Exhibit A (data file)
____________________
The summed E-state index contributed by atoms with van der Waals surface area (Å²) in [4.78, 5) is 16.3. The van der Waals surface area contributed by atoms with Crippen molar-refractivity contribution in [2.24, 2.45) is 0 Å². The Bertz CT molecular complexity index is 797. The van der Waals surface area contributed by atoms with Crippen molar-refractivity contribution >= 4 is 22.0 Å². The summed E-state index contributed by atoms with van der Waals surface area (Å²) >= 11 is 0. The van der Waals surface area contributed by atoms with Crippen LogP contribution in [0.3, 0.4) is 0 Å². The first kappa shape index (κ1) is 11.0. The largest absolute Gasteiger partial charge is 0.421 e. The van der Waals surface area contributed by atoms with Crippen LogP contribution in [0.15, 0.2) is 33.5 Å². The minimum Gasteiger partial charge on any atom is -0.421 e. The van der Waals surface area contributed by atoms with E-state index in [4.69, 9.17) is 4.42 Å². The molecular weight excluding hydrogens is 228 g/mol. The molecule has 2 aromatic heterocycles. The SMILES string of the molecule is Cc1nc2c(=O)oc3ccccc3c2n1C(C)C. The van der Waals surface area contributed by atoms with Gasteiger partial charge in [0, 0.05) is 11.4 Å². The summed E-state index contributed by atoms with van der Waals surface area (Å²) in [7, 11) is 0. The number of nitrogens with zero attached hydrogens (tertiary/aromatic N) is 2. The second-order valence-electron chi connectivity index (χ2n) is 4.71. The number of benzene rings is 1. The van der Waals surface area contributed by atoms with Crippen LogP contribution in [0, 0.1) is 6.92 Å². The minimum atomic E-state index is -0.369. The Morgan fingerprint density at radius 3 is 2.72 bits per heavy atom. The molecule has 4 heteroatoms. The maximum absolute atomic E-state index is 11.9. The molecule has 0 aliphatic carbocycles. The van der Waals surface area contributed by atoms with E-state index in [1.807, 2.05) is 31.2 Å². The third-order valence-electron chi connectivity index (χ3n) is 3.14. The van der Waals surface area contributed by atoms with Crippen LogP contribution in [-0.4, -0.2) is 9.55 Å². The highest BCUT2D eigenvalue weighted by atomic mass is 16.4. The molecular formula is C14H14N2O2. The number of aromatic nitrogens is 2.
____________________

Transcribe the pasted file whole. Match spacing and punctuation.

The summed E-state index contributed by atoms with van der Waals surface area (Å²) in [4.78, 5) is 16.3. The van der Waals surface area contributed by atoms with Crippen molar-refractivity contribution in [2.24, 2.45) is 0 Å². The Bertz CT molecular complexity index is 797. The van der Waals surface area contributed by atoms with Crippen molar-refractivity contribution >= 4 is 22.0 Å². The summed E-state index contributed by atoms with van der Waals surface area (Å²) >= 11 is 0. The van der Waals surface area contributed by atoms with Crippen LogP contribution in [0.3, 0.4) is 0 Å². The first kappa shape index (κ1) is 11.0. The largest absolute Gasteiger partial charge is 0.421 e. The van der Waals surface area contributed by atoms with Crippen LogP contribution in [0.15, 0.2) is 33.5 Å². The minimum Gasteiger partial charge on any atom is -0.421 e. The van der Waals surface area contributed by atoms with E-state index in [4.69, 9.17) is 4.42 Å². The molecular weight excluding hydrogens is 228 g/mol. The molecule has 2 aromatic heterocycles. The SMILES string of the molecule is Cc1nc2c(=O)oc3ccccc3c2n1C(C)C. The van der Waals surface area contributed by atoms with Gasteiger partial charge in [0, 0.05) is 11.4 Å². The summed E-state index contributed by atoms with van der Waals surface area (Å²) in [7, 11) is 0. The number of nitrogens with zero attached hydrogens (tertiary/aromatic N) is 2. The second-order valence-electron chi connectivity index (χ2n) is 4.71. The number of benzene rings is 1. The van der Waals surface area contributed by atoms with Crippen LogP contribution in [0, 0.1) is 6.92 Å². The minimum atomic E-state index is -0.369. The Morgan fingerprint density at radius 3 is 2.72 bits per heavy atom. The molecule has 4 heteroatoms. The maximum absolute atomic E-state index is 11.9. The molecule has 0 aliphatic carbocycles. The van der Waals surface area contributed by atoms with E-state index in [1.807, 2.05) is 31.2 Å². The third-order valence-electron chi connectivity index (χ3n) is 3.14. The van der Waals surface area contributed by atoms with Crippen LogP contribution in [-0.4, -0.2) is 9.55 Å². The highest BCUT2D eigenvalue weighted by atomic mass is 16.4. The molecular formula is C14H14N2O2. The number of aromatic nitrogens is 2.